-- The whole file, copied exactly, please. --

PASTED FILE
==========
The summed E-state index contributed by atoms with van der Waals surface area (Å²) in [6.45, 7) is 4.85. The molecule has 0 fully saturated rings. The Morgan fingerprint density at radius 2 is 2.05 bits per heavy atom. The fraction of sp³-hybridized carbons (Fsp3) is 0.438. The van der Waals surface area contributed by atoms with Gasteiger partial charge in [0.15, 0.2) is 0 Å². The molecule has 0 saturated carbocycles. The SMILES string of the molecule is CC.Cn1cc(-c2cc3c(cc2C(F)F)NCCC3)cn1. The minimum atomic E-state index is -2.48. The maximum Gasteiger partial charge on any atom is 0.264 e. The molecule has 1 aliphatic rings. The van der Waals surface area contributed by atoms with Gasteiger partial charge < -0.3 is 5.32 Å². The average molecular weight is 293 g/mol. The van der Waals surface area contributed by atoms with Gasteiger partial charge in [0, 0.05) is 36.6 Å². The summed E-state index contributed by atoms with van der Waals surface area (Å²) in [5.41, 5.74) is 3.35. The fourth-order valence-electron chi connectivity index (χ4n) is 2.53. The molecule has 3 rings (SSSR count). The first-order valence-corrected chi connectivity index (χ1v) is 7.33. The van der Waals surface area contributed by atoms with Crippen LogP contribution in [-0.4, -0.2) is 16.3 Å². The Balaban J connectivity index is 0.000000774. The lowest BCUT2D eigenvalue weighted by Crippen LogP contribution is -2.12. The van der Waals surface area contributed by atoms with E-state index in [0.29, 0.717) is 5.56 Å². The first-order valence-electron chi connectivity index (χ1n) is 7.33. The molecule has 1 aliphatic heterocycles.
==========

The summed E-state index contributed by atoms with van der Waals surface area (Å²) in [6.45, 7) is 4.85. The molecule has 0 fully saturated rings. The Morgan fingerprint density at radius 2 is 2.05 bits per heavy atom. The fraction of sp³-hybridized carbons (Fsp3) is 0.438. The van der Waals surface area contributed by atoms with Gasteiger partial charge in [0.15, 0.2) is 0 Å². The molecule has 0 saturated carbocycles. The SMILES string of the molecule is CC.Cn1cc(-c2cc3c(cc2C(F)F)NCCC3)cn1. The minimum atomic E-state index is -2.48. The maximum Gasteiger partial charge on any atom is 0.264 e. The molecule has 1 aliphatic rings. The van der Waals surface area contributed by atoms with Gasteiger partial charge < -0.3 is 5.32 Å². The average molecular weight is 293 g/mol. The van der Waals surface area contributed by atoms with Gasteiger partial charge in [0, 0.05) is 36.6 Å². The summed E-state index contributed by atoms with van der Waals surface area (Å²) in [5.41, 5.74) is 3.35. The fourth-order valence-electron chi connectivity index (χ4n) is 2.53. The molecule has 3 rings (SSSR count). The first-order valence-corrected chi connectivity index (χ1v) is 7.33. The van der Waals surface area contributed by atoms with Crippen LogP contribution in [-0.4, -0.2) is 16.3 Å². The Balaban J connectivity index is 0.000000774. The lowest BCUT2D eigenvalue weighted by Crippen LogP contribution is -2.12. The van der Waals surface area contributed by atoms with E-state index in [0.29, 0.717) is 5.56 Å². The first-order valence-electron chi connectivity index (χ1n) is 7.33. The molecule has 1 aliphatic heterocycles.